The others agreed eagerly. They were in the act of leaving the table when Mr. Temple appeared. They crowded about him with questions.
“Easy, easy there,” he protested. “I’m hungry as a hunter. Suppose you boys wait outside for me while I get a bite, and then I’ll join you.”
When Mr. Temple emerged, he lighted a cigar and leaned against a pillar. The boys stood about him. For several moments he was silent, staring out over the expanse of desert to the hills beyond, all shimmering beneath the heat of the summer sun.
“It’s a long story,” he began, “but I’ll simplify it for you. Rollins held the key to the mystery. He has a family back East, an invalid wife, a son in college, a daughter just preparing to enter college. All that takes money, for doctor bills and school bills and clothes for the girl. Rollins was a poor man on a salary.
“He needed money and couldn’t see his way to getting it. Then a minor official of the Octopus put temptation in his way by making him a proposition. Mind you, he wasn’t one of the big men of the Oil Trust. I feel certain they know nothing about all this.
“This man proposed that Rollins obtain certain inside information about the independent oil operators and sell it to him. Rollins wanted to, but couldn’t get the information. It was too closely guarded by Mr. Hampton.
“It was then that another temptation came Rollins’s way.” Mr. Temple paused. “A weak man seems to carry certain earmarks that draw scoundrels to him, boys,” he said. “It was so with Rollins. At this moment a representative of Calomares, the Mexican landowner who is backing the northern rebels, sought him out with a proposition that he betray his employers. The rebels, as I suspected, wanted to make trouble for President Obregon, of Mexico, by embroiling him with the United States. And the way they wanted to set about it was by raiding the independent oil operators. They needed a spy at our headquarters, and they proposed that Rollins should become their man.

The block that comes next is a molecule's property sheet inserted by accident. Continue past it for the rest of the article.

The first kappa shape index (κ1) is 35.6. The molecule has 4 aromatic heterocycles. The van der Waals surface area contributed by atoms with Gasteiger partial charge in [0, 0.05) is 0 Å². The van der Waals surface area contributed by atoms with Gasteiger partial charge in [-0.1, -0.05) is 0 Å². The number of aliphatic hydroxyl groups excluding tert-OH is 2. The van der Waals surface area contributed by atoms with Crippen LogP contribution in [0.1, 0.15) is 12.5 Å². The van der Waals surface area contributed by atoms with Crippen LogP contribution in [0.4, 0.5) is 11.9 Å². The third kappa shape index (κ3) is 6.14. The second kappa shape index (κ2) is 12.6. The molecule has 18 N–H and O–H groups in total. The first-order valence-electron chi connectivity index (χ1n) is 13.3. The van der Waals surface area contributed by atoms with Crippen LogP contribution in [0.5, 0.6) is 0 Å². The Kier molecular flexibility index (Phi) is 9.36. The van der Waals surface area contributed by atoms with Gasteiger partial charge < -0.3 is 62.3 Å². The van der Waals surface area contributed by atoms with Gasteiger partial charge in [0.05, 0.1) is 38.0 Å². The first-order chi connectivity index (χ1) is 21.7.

“Then Rollins had an inspiration. He told the Mexicans that if they would help him, he would aid them. It was agreed. The agent who had acted for Calomares in the negotiations was this German, Von Arnheim, an aviator and a German secret agent in Mexico during the war. He took the man Morales with him to Mr. Hampton’s Long Island home to steal the duplicate list of independent leases and other data which Rollins had learned was kept there.”
“That’s where I came in,” grinned Bob.
“Yes,” said his father, “and it was because you foiled them that Rollins came into possession of Mr. Hampton’s own original copy of the list and other data. For he stole it from Mr. Hampton’s effects after Von Arnheim and Morales had carried him away captive in our airplane.”
“How about this attack on us yesterday?” asked Jack.
“As you suspected, it was for the purpose of capturing me, too,” said Mr. Temple. “And Rollins had let the bandits know when I would arrive. Remedios was his go-between.”